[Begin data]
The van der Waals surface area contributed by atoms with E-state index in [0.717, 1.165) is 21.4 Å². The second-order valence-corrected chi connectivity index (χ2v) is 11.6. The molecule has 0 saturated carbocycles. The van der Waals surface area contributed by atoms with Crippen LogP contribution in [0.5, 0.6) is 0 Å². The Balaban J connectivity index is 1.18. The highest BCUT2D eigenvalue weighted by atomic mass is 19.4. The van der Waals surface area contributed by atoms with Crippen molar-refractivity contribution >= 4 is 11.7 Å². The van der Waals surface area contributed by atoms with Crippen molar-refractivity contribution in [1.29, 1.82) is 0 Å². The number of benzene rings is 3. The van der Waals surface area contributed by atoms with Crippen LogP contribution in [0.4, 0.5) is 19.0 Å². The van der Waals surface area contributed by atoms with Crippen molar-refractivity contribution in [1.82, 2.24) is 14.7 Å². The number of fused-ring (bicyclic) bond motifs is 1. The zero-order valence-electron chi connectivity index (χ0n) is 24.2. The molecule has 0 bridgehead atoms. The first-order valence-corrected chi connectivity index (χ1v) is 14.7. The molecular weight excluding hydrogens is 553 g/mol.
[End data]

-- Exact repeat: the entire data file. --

The van der Waals surface area contributed by atoms with E-state index in [0.717, 1.165) is 21.4 Å². The second-order valence-corrected chi connectivity index (χ2v) is 11.6. The molecule has 0 saturated carbocycles. The van der Waals surface area contributed by atoms with Crippen LogP contribution in [0.5, 0.6) is 0 Å². The Balaban J connectivity index is 1.18. The highest BCUT2D eigenvalue weighted by atomic mass is 19.4. The van der Waals surface area contributed by atoms with Crippen molar-refractivity contribution >= 4 is 11.7 Å². The van der Waals surface area contributed by atoms with Crippen molar-refractivity contribution in [1.29, 1.82) is 0 Å². The number of benzene rings is 3. The van der Waals surface area contributed by atoms with Crippen LogP contribution in [0.4, 0.5) is 19.0 Å². The van der Waals surface area contributed by atoms with Crippen molar-refractivity contribution in [1.82, 2.24) is 14.7 Å². The number of fused-ring (bicyclic) bond motifs is 1. The zero-order valence-electron chi connectivity index (χ0n) is 24.2. The molecule has 0 bridgehead atoms. The first-order valence-corrected chi connectivity index (χ1v) is 14.7. The molecular weight excluding hydrogens is 553 g/mol.